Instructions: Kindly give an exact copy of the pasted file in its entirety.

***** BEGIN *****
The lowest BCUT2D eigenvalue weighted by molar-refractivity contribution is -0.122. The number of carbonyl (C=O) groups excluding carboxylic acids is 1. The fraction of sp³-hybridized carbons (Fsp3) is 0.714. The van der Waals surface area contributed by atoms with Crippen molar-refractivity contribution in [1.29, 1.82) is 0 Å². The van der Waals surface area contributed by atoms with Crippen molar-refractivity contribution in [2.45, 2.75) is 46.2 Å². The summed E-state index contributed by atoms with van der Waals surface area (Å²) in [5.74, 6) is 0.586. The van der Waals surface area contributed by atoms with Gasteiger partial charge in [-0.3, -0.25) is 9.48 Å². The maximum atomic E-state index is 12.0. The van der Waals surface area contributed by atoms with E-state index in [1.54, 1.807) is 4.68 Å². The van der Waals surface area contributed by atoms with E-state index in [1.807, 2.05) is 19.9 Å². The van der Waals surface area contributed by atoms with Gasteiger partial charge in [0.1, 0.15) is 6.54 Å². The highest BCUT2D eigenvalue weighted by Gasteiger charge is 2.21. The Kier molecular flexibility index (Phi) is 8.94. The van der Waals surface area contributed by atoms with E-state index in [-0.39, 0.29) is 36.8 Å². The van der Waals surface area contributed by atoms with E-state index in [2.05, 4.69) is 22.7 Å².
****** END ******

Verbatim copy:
The lowest BCUT2D eigenvalue weighted by molar-refractivity contribution is -0.122. The number of carbonyl (C=O) groups excluding carboxylic acids is 1. The fraction of sp³-hybridized carbons (Fsp3) is 0.714. The van der Waals surface area contributed by atoms with Crippen molar-refractivity contribution in [1.29, 1.82) is 0 Å². The van der Waals surface area contributed by atoms with Crippen molar-refractivity contribution in [2.45, 2.75) is 46.2 Å². The summed E-state index contributed by atoms with van der Waals surface area (Å²) in [5.74, 6) is 0.586. The van der Waals surface area contributed by atoms with Gasteiger partial charge in [-0.3, -0.25) is 9.48 Å². The maximum atomic E-state index is 12.0. The van der Waals surface area contributed by atoms with E-state index in [1.54, 1.807) is 4.68 Å². The van der Waals surface area contributed by atoms with E-state index in [1.807, 2.05) is 19.9 Å². The van der Waals surface area contributed by atoms with Gasteiger partial charge in [0.1, 0.15) is 6.54 Å². The highest BCUT2D eigenvalue weighted by Gasteiger charge is 2.21. The Kier molecular flexibility index (Phi) is 8.94. The van der Waals surface area contributed by atoms with E-state index in [-0.39, 0.29) is 36.8 Å². The van der Waals surface area contributed by atoms with E-state index in [2.05, 4.69) is 22.7 Å².